Minnesota Wild Season Ticket Holders from across the State of Hockey gathered Tuesday evening for the Wild Town Hall, where they offered up questions to Owner Craig Leipold, General Manager Chuck Fletcher, and Head Coach Bruce Boudreau.
The event, which was attended by 250 season ticket holders, gave fans the chance to hear from team leadership on topics ranging from important offseason acquisitions to how Boudreau will reshape the team’s systems. With laughs and candor, the trio addressed some of the most pressing circumstances facing the Wild as it transitions to a new season.
Here are Five Takeaways from the event.
First Takeaway: Bruce Boudreau was Craig Leipold and Chuck Fletcher’s top pick for a head coach.
One of the biggest questions facing the Wild as it entered the offseason was whether Interim Head Coach John Torchetti would remain with the team. Though Torchetti did “a tremendous job” leading the team into the playoffs, as Fletcher said, both he and Leipold knew that once Boudreau became available, he was the right man for the job.
“You only get so many opportunities to hire a coach like Bruce Boudreau,” Fletcher said. “His teams have always excelled, they’ve always achieved, if not overachieved.”
Leipold echoed Fletcher’s positive sentiments about the new coach and added a key reason of his own for picking Boudreau: his championship drive.
“He wakes up every day thinking about the Stanley Cup,” Leipold said. “We want to get our name on the Cup and that’s something that really connected me to Bruce.”
Second Takeaway: Boudreau brings a much-anticipated change in mentality to the team.
Boudreau was a crowd favorite, taking around, if not more, than 50 percent of the total questions asked. Fans in attendance were curious about the mindset Boudreau brings to coaching the game of hockey and how he’ll get the players to buy into his system.
His answer? He’ll keep things simple and develop personal relationships with each player.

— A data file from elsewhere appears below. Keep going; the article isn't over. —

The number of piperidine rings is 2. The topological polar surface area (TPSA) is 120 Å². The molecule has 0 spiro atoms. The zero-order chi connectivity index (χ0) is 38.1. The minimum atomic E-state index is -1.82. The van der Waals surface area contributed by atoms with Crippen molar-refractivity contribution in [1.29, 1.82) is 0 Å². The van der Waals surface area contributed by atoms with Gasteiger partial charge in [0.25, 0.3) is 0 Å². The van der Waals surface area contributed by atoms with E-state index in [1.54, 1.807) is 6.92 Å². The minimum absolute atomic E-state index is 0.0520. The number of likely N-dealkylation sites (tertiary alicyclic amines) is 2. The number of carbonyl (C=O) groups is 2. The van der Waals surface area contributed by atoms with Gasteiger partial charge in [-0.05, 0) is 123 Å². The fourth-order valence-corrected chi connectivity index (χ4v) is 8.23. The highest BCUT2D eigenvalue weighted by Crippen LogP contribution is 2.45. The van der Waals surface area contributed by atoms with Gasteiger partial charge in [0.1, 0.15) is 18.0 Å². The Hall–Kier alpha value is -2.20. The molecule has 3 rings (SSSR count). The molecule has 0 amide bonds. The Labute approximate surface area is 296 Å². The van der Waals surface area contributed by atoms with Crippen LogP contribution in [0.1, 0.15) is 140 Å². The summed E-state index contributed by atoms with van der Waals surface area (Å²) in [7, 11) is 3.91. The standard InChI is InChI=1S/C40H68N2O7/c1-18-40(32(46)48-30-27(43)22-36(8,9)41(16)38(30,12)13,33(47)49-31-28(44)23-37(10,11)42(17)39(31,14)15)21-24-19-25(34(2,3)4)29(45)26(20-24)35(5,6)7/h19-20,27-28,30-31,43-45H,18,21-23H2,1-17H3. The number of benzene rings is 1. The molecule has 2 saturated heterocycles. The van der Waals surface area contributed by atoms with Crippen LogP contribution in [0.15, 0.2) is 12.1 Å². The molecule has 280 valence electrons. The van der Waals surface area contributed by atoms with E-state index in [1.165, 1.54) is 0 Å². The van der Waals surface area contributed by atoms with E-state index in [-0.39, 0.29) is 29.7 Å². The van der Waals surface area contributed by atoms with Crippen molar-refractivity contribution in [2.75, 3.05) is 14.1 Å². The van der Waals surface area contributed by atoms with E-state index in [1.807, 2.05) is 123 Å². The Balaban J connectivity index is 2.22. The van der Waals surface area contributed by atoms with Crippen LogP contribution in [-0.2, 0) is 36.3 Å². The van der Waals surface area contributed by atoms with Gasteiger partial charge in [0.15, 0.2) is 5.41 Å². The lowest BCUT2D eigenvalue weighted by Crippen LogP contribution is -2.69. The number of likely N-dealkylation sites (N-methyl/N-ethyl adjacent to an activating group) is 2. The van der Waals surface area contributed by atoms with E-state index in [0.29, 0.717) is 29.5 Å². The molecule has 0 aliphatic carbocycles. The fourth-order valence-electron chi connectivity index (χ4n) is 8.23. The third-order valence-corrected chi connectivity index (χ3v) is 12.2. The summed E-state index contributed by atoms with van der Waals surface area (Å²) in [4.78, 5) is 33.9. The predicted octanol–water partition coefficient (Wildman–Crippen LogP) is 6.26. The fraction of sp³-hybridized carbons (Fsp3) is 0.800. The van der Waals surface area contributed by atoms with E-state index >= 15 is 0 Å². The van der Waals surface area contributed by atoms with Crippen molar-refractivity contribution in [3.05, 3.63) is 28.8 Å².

“My whole philosophy is to simplify everything, but do everything extremely well,” Boudreau said.
To avoid a midseason slump like the one that haunted the team last season, Boudreau plans on figuring out what makes players tick before any sign of a downturn.
“The best way to keep accountability is ice time,” he said. “It’s my job to find the Achilles Heel on every player. They’re all different. Some guys need a pat on the back more than they need a kick in the butt.”
Boudreau also emphasized the importance of setting short-term goals when it comes to staying focused and on track, and he intends to use smaller goals as a way to help the Wild reach its larger goal.
Third Takeaway: Eric Staal and Chris Stewart will add depth and grit to the roster.
While Fletcher targeted Staal and Stewart for their size and their experience, he sees them playing different, yet important, roles next season.
The Staal signing fixes what Fletcher sees as a hole at center, and it allows Mikael Granlund — and potentially Charlie Coyle — to move to the wing, where he really shines.
Stewart, who played for the Wild back in 2014-15, is the only player Boudreau has coached. He will add grit to a Wild roster that has lately favored speed and skill over size.
“It was amazing how much more confident we were on the road [with Stewart],” Fletcher said. “He can move up and down [our] lineup, he gives Bruce some versatility … and the opposing team knows he’s on the ice.”
Fourth Takeaway: Fletcher and Leipold understand what went awry last season.
During the event, Fletcher took the time to dismiss rumors about locker room chemistry.
“We don’t have chemistry issues on our team. Last year we had accountability issues,” Fletcher said. “We weren’t executing the game plan, guys were going off individually, and we lost focus on team goals there for a while.”
When speaking about the disappointing end to the Wild’s 2015-16 season, Leipold was straightforward.
“We left the season feeling like we just didn’t get to where we wanted to go,” he said. “Although we made the playoffs, our feeling was that we should’ve done better.”
That feeling was a major factor in the team’s offseason moves, especially in the hiring of Boudreau.
Fifth Takeaway: Leipold, Fletcher, and Boudreau are confident in their roster, but are looking forward to seeing where young prospects could fit in the lineup.
Fletcher sees this season’s training camp as a key juncture where a handful of prospects could impress him and the coaching staff.
“I think this year, we have a lot of players challenging,” Fletcher said. “Whether it’s Jordan Schroeder or Zac Dalpe that played last year or young guys like Joel Eriksson Ek or Alex Tuch that are competing … I think there’s going to be the opportunity for a young forward to step up and make the team.”
Even though there could be room on the roster for a few younger players, the trio stressed time and time again that they believe this is a lineup that can be competitive enough going forward to make a run for the Stanley Cup. They know their pipeline of future NHL talent is solid, but their main focus is constructing a champion-caliber team.
“It’s not like we’re taking over an expansion team,” Boudreau said of his transition to the Wild. “We’re taking over a really good team [whose] goals are pretty lofty right now.”